Here’s the news that caught my eye today while thinking that this may be the most apropos way to quit a job ever.
(She should have taken a fish, though, for extra gravitas.)
- NPR took a look at young adult novels and found a surprising villain throughout them all: the economy. Yes, popular books like Divergent and The Hunger Games have a strong sense of economic anxiety. Personally, I think teens need to get rid of that negative influence and focus on high school classics, like Animal Farm. Talking pigs. Hilarious! No subtext there.
- A couple weeks back, I stated that my financial “X” factor was using my credit card for pretty much everything. Well, now, me and Bank Bazaar are totally in a fight. That’s because the first thing on their list of things you should not use a credit card for is everyday expenses, like groceries and household items. Now, I no longer feel special, and I didn’t even get to meet Mario Lopez for my trouble.
- According to the National Center for Education Statistics, roughly 71% of students qualify as “nontraditional” (i.e., not your typical 18 to 22 year old). To help these students out, US News answer three common questions these students have about financial aid. I’ll do my part too, with even more dated references. For instance, did you know those questions all have the same answer: they’ve never been in my kitchen. (Or something like that.)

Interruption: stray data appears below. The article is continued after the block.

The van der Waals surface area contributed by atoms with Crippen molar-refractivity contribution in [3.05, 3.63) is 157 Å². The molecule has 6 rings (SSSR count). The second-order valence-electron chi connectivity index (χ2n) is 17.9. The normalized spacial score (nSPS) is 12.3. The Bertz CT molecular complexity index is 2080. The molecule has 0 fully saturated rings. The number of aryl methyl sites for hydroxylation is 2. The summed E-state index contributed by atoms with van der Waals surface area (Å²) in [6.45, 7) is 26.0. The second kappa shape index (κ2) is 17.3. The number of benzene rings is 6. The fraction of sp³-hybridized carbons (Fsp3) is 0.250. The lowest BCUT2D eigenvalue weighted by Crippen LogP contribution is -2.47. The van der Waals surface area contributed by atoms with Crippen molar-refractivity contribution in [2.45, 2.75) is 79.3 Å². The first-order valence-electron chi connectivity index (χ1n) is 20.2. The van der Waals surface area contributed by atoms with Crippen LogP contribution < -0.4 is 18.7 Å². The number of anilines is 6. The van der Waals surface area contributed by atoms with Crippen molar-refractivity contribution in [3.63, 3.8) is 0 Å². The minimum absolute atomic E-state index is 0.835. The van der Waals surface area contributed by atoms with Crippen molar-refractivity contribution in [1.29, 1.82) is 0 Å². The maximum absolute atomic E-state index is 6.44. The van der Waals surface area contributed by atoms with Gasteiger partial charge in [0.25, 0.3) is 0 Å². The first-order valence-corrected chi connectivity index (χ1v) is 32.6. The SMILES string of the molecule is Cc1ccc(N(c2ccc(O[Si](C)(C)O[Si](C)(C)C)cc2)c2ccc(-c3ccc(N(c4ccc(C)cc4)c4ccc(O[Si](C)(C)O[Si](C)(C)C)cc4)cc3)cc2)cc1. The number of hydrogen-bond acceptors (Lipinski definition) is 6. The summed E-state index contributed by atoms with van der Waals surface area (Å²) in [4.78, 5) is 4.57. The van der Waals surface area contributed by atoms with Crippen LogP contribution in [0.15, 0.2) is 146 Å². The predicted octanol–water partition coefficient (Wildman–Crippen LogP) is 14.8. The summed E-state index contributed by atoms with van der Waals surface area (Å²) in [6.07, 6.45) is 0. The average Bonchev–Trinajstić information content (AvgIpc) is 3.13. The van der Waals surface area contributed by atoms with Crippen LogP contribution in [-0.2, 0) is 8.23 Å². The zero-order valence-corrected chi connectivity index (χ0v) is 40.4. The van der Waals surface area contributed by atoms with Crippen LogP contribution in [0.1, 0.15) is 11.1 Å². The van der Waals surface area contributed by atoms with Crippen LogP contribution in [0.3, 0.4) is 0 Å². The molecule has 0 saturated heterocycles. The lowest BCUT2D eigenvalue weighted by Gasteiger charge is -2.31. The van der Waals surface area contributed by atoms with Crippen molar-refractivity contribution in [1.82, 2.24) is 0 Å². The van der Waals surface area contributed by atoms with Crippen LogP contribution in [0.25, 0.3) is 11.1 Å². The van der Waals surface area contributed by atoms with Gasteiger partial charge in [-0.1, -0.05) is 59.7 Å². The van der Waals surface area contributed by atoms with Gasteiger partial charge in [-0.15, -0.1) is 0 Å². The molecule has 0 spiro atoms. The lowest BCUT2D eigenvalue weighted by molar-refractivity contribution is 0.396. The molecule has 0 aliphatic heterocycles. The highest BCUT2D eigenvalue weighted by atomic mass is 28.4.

- If you’re looking for a way to cut back on your expenses, Moolanomy highlights 12 that you may be able to negotiate a better deal on. Some of these are pretty standard, like cable and cellphone service. But others are a bit more unique—like negotiating your medical costs. Really? Is that a part of Obamacare? I should watch more news and fewer episodes of Cheers, apparently.
- Speaking of Obamacare, the first open-enrollment period is right around the corner. And like with any new legislation that’s hard to understand, people may look to take advantage of confused consumers. Wise Bread highlights a bunch of different scams you should be on the lookout for, including fees for help, government imposters, and fake websites. Sadly, they won’t all be as obvious as this.
- We’re 60 days away from the madness that is Black Friday. (I know this because this madness actually exists.) To help you prepare, Kiplinger has tips on how you can save $1,000 before this “holiday.” Now, if you had the ability to save $1,000 in 60 days, I’d likely recommend holding onto that money—as opposed to spending it all on Black Friday. But, hey, easy enough save another $1,000 over the subsequent 60 days, right?
- According to Fox Business, mobile banking leaves consumers open to having their personal information stolen … however, it’s also safer than banking on a PC. To help you out, they outline different ways you can stay safe while banking on your phone—including watching out for lookalike bank apps created by hackers. With mobile and PCs unsafe for banking, I think we all know where this is going: to the only appropriate place to store our our money.
What money-related news caught your eye today? Let us know in the comments.
(Photo: Eckhart Public Library)